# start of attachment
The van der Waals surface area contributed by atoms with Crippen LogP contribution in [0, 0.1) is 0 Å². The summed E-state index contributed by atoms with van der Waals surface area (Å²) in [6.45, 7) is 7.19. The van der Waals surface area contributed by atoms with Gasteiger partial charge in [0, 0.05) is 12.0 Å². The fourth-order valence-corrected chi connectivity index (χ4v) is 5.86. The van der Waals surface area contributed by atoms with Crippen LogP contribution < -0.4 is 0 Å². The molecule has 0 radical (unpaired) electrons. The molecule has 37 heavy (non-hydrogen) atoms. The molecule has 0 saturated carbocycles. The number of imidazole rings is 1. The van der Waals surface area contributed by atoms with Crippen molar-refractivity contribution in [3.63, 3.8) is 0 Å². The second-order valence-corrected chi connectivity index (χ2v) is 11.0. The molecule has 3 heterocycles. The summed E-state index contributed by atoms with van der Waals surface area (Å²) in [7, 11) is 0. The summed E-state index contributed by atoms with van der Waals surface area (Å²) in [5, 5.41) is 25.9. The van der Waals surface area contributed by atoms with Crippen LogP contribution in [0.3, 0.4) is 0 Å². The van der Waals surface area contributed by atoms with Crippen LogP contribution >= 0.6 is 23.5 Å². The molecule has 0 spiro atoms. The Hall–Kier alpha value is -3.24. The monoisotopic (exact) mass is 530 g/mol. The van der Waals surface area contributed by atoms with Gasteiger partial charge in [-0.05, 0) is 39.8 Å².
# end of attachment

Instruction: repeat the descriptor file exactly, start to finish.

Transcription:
The van der Waals surface area contributed by atoms with Crippen LogP contribution in [0, 0.1) is 0 Å². The summed E-state index contributed by atoms with van der Waals surface area (Å²) in [6.45, 7) is 7.19. The van der Waals surface area contributed by atoms with Gasteiger partial charge in [0, 0.05) is 12.0 Å². The fourth-order valence-corrected chi connectivity index (χ4v) is 5.86. The van der Waals surface area contributed by atoms with Crippen LogP contribution < -0.4 is 0 Å². The molecule has 0 radical (unpaired) electrons. The molecule has 37 heavy (non-hydrogen) atoms. The molecule has 0 saturated carbocycles. The number of imidazole rings is 1. The van der Waals surface area contributed by atoms with Crippen molar-refractivity contribution in [3.63, 3.8) is 0 Å². The second-order valence-corrected chi connectivity index (χ2v) is 11.0. The molecule has 3 heterocycles. The summed E-state index contributed by atoms with van der Waals surface area (Å²) in [7, 11) is 0. The summed E-state index contributed by atoms with van der Waals surface area (Å²) in [5, 5.41) is 25.9. The van der Waals surface area contributed by atoms with Crippen LogP contribution in [0.3, 0.4) is 0 Å². The van der Waals surface area contributed by atoms with Crippen LogP contribution >= 0.6 is 23.5 Å². The molecule has 0 spiro atoms. The Hall–Kier alpha value is -3.24. The monoisotopic (exact) mass is 530 g/mol. The van der Waals surface area contributed by atoms with Gasteiger partial charge in [-0.05, 0) is 39.8 Å².